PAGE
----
Rural Transportation Issues: Research Roadmap E-11 RNS5: Modern Approaches to Ride Hailing Services for Rural Communities Research Problem Statement Ride hailing services have continued to increase over the last several years, especially with the advent of private services such as Uber and Lyft. While these services are not as widespread in rural areas as in their urban counterparts, they have been expanding into some rural markets, and independent ride hailing companies have been formed in a few areas as well (RHIhub 2018). Ride hailing services could have several lasting benefits in rural areas including: â¢ The potential to help serve more people by meeting the mobility needs of rural residents, particularly in communities where public transportation is nonexistent or limited. In rural areas, ride hailing services could provide a viable mobility option to get rural residents to medical appointments, work, school, shopping, and even tourist destinations. The need for transportation alternatives in rural areas continues to grow as more older Americans âage in place.â â¢ Providing complementary service to public transportation through first/last mile services to a fixed route or allowing someone to take public transportation one way and ride hailing the other. For example, press reports indicate that many customers prefer to use transit to travel to shopping destinations and ride hailing to bring their purchases home. While ride hailing services and their relationships with public transit services have been studied by TCRP (National Academies of Sciences, Engineering, and Medicine 2012) for urban areas, there is a need to build on the outcomes of these urban studies and research the potential for the rural areas, addressing the unique challenges faced there. Research Objective The objective of this research is to document the current state of the practice of ride hailing in rural communities, examine modern ride hailing approaches that can be applied to rural communities, and provide forward looking (e.g., next decade) recommendations that account for the rapidly changing environment and allow rural areas to keep pace with their urban counterparts. To achieve this objective, the proposed project will: â¢ Explore the opportunities and challenges with ride hailing in rural areas (including integration with public transportation, potential of competing interests with public transportation (ridership, funding), volunteer networks, technology infrastructure, reliability of structure for low populations, consequences of relying on a for-profit service). â¢ Identify and document examples, benefits, and challenges associated with incorporating or coordinating ride hailing and rural transit. â¢ Identify and document examples, benefits, and challenges associated with volunteer, public, and for- profit ride hailing in rural areas. â¢ Provide recommendations on how rural ride hailing will be expected to change over the next decade. â¢ Explore the impact and potential equity for specific rural user groups (elderly, mobility impaired, cognitive limitations, low income) including, but not limited to cost and technology barriers, as well as the potential for subsidized options. â¢ Examine the economics and operational requirements of rural ride hailing to identify markets where services are, and are not, likely to emerge as privately funded alternatives to subsidized public transportation systems. â¢ Identify methods for rural communities to calculate feasibility of ride hailing in their community.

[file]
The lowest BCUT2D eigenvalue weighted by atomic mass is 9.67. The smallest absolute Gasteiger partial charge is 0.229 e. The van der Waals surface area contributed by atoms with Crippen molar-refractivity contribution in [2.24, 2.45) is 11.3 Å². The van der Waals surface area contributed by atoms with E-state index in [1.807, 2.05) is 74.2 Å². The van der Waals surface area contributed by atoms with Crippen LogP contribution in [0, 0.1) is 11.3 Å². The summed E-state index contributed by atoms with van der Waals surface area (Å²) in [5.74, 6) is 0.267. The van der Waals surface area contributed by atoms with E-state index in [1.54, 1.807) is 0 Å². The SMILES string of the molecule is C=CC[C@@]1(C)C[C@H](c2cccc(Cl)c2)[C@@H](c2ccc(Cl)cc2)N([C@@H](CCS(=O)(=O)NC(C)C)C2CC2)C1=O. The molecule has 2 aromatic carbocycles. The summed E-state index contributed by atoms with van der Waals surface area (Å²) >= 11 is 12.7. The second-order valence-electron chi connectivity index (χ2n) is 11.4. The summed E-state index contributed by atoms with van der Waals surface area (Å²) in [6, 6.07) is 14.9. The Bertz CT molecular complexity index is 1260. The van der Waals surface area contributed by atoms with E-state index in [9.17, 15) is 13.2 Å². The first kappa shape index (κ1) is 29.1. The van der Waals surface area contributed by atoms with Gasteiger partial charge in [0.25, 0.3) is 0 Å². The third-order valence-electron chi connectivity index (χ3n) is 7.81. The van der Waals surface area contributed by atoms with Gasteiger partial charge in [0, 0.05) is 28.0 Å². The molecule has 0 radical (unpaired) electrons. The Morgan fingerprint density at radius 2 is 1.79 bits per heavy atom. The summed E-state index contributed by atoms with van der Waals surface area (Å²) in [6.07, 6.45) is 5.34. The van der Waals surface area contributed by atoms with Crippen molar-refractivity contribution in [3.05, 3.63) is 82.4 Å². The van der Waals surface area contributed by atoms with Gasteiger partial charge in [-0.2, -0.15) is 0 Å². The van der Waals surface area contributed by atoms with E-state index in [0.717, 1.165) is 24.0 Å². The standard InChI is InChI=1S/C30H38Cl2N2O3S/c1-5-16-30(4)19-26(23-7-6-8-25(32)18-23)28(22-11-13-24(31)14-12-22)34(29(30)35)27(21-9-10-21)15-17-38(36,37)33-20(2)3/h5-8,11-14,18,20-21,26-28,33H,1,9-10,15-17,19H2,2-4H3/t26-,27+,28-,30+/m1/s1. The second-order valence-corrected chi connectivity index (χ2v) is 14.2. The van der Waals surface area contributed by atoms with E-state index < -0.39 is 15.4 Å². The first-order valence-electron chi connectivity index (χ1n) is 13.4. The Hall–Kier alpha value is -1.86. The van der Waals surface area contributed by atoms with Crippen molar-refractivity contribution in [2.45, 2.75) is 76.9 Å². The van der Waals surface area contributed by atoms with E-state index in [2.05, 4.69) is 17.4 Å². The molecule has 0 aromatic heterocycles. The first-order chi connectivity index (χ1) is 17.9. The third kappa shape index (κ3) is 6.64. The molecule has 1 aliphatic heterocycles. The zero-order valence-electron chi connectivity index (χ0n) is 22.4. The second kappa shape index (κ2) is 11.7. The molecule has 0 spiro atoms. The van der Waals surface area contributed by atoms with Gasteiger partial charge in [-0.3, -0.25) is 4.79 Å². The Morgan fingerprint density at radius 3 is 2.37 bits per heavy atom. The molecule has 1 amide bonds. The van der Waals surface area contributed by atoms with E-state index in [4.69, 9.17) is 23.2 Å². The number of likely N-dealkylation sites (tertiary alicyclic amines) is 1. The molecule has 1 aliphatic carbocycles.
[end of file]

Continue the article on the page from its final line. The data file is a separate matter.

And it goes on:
Rural Transportation Issues: Research Roadmap E-12 Urgency, Payoff Potential, and Implementation The proposed study will assist rural public transit agencies in determining the feasibility for supporting ride hailing services in their community, determining whether to develop partnerships with existing services, modify their service offerings to operate more like a ride hailing provider, or perhaps form local ride hailing companies. Persons Developing the Problem The NCHRP 20-122 Project Team